How to use browser features to help find DOM XSS.

The invisible Messages of Gmail

Last year, I looked for DOM XSS in Gmail website. Instead of using url params or the emails themselves as the source of the attack, I decided to use the much more discreet yet ubiquitous postMessage api.  At first glance, the Gmail inbox seems a simple webpage, but if you go through the looking glass, it’s actually a dozen of different webpages (or iframes) communicating between each others.

My first task was to make the cross-frames messages visible. This is not a native feature in DevTools yet. Instead, you can use this simple postMessage logger extension. After reloading, the console is now overwhelmed with frame to frame messages going back and forth.

Each message has a target (the frame which receives the message), a source (the frame which sent the message), an origin (the domain of the source) and the data, which can be a string or a JSON object (or any kind of object that will be cloned in the process). Messages can be sent by any frame to another, even from different domain and even from different tab if the source has a reference to the target, with window.opener, window.open() and window.frames.

The target receives the message using

addEventListener("message", function(message){/* handle message here */})
like in the extension.

If there are too many messages, you can customize the extension to filter messages by any of their property. I was looking for interesting messages and one message in particular contained an url in the data:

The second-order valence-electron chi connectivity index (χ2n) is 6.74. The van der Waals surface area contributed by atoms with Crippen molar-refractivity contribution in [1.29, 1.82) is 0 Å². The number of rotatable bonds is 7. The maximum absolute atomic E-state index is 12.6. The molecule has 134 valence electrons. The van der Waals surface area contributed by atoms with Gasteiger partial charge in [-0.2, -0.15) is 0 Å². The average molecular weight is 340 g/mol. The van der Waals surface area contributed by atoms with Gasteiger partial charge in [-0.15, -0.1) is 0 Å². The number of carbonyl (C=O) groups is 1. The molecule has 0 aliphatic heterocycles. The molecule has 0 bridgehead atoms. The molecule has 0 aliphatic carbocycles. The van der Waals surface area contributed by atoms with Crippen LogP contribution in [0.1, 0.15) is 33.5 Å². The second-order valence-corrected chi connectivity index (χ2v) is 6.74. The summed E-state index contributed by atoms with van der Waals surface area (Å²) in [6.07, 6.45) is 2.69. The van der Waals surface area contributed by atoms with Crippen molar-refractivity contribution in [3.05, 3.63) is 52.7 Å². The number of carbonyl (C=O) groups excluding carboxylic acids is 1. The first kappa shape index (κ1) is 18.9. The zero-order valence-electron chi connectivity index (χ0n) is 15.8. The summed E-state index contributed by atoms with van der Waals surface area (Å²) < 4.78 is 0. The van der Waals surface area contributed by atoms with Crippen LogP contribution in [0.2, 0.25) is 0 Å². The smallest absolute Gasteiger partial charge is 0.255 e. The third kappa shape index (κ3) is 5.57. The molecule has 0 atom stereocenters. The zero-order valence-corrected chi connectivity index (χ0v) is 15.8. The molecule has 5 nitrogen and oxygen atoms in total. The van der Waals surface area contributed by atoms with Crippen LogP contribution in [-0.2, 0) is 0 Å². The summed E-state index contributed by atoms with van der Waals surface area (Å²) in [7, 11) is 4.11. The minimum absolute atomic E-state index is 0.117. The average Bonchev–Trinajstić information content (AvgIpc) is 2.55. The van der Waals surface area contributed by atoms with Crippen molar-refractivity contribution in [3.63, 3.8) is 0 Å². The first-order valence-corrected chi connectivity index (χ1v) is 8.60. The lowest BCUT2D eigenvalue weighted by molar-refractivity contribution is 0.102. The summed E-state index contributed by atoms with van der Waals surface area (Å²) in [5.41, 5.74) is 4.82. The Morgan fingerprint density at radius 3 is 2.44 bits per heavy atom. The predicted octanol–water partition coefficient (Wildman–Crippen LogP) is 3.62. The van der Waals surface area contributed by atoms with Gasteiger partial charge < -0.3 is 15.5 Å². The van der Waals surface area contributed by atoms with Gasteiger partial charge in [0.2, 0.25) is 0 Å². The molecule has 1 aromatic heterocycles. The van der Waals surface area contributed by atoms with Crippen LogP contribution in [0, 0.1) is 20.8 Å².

This message is sent by “hangouts.google.com” to “mail.google.com” . Not only is there a url in the message data, but the url contains the word “frame”. interesting…

The browser Toolbox

I went to the network tab of DevTools and filtered the requests by type “doc” which means “top window url and iframes src”. The same url was there:

I could also confirm that the request referrer was “mail.google.com” which was a good sign since it’s the domain that received the Message. The value in red circle is the initiator of the request, the JS code that loaded the iframe. You can click on it and it brings you directly to the corresponding code in the source tab. Unminify the code, set a breakpoint, reload and the breakpoint is hit:

And voila! The function that triggers the request is appendChild(). This is pretty much all we can understand from the code which is unreadable. But with the magic of the debugger we can confirm that the argument contains an iframe with the src set to the url. If you click on the functions in the Call Stack on the right, you can navigate through the “control flow” of the program and understand its logic.